Sunday, September 13, 2009

Ideology vs profit; Colombia and Venezuela's trade dispute gets nasty

Economist Article --

Venezuela and Colombia -- Politics versus trade

From The Economist print edition
Hugo Chávez stamps out regional economic integration

BUSINESS is slack at José Nelson Uribe’s tiny grocery store in San Antonio del Táchira, just a stone’s throw from Venezuela’s border with Colombia. “I’m not selling even a quarter of what I sold before,” says Mr Uribe. His woes are a result of the political conflict between his namesake, Colombia’s president, Álvaro Uribe, and Venezuela’s Hugo Chávez. “Before” means before July 28th, when Mr Chávez declared a “freeze” on diplomatic ties and said he would seek alternatives to Colombian goods. This was officially a response to an agreement formalising American use of seven Colombian bases for anti-drug operations, but it also coincided with questions as to how anti-tank rocket-launchers sold by Sweden to the Venezuelan army ended up in a camp belonging to the FARC guerrillas in Colombia. It is not the first time that Mr Chávez has threatened trade sanctions, but this time he seems serious.

The impact on the border region was swift. For each country, the other is the second-biggest trading partner (after the United States in both cases). Bilateral trade totalled $7.2 billion last year, of which $6 billion consisted of Colombian exports, mainly of food, live animals, clothing and cars. Four-fifths of that trade passed along the twisting mountain road that links San Antonio with the state capital, San Cristóbal. “That represents 50,000 direct jobs and 250,000 indirect [ones],” says José Rozo, a local business leader. Many of these are in transport firms and customs agencies. “Before, the local lorry drivers were doing around 500 trips a day,” Mr Rozo says. “Now it’s down to about 80.” Industry in Táchira has been hit too, since many companies depended on imports from Colombia.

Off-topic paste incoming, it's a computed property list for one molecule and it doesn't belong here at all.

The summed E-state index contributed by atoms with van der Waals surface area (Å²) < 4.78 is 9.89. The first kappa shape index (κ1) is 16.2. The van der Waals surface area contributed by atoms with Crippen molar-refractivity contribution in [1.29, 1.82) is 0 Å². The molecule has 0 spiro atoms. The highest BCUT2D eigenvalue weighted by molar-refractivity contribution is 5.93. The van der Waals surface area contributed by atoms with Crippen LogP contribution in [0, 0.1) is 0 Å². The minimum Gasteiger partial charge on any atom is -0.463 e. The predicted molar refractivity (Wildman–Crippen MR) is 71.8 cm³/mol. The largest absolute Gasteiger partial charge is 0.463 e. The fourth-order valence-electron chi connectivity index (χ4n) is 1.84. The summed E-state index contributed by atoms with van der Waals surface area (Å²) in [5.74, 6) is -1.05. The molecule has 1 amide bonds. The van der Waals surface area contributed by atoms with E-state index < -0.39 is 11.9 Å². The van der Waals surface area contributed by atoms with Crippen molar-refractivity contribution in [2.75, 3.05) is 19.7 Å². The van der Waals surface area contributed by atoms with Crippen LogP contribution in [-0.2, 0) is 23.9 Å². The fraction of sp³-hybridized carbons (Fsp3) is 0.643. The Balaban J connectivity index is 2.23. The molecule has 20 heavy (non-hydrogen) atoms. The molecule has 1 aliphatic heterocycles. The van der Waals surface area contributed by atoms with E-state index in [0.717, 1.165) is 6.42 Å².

The border is not closed. But few of the 30,000 Colombians who used to cross each day to shop do so now, because Venezuela’s National Guard confiscates their goods when they recross the border, says Mr Uribe, the shopkeeper. Venezuela’s government has stopped issuing import permits, nor is it providing dollars at the official exchange rate for imports from Colombia (a dollar costs almost three times more on the parallel market)...

Click here to read the complete article from the Economist



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